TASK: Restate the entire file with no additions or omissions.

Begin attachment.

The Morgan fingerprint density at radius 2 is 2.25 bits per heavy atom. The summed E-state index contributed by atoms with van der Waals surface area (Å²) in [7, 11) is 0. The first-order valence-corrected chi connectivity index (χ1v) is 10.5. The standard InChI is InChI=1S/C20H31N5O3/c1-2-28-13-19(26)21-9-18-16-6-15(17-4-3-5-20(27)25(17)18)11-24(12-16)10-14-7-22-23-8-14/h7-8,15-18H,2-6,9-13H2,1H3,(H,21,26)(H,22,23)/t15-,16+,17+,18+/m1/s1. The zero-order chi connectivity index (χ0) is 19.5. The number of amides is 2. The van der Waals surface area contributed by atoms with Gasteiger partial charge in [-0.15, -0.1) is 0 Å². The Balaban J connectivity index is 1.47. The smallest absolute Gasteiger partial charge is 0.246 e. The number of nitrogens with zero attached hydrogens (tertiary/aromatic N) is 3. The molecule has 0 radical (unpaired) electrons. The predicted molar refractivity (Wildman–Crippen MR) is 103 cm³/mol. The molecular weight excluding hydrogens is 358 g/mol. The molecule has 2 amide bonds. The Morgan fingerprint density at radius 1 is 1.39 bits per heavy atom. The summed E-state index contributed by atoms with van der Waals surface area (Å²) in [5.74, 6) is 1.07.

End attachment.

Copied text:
The Morgan fingerprint density at radius 2 is 2.25 bits per heavy atom. The summed E-state index contributed by atoms with van der Waals surface area (Å²) in [7, 11) is 0. The first-order valence-corrected chi connectivity index (χ1v) is 10.5. The standard InChI is InChI=1S/C20H31N5O3/c1-2-28-13-19(26)21-9-18-16-6-15(17-4-3-5-20(27)25(17)18)11-24(12-16)10-14-7-22-23-8-14/h7-8,15-18H,2-6,9-13H2,1H3,(H,21,26)(H,22,23)/t15-,16+,17+,18+/m1/s1. The zero-order chi connectivity index (χ0) is 19.5. The number of amides is 2. The van der Waals surface area contributed by atoms with Gasteiger partial charge in [-0.15, -0.1) is 0 Å². The Balaban J connectivity index is 1.47. The smallest absolute Gasteiger partial charge is 0.246 e. The number of nitrogens with zero attached hydrogens (tertiary/aromatic N) is 3. The molecule has 0 radical (unpaired) electrons. The predicted molar refractivity (Wildman–Crippen MR) is 103 cm³/mol. The molecular weight excluding hydrogens is 358 g/mol. The molecule has 2 amide bonds. The Morgan fingerprint density at radius 1 is 1.39 bits per heavy atom. The summed E-state index contributed by atoms with van der Waals surface area (Å²) in [5.74, 6) is 1.07.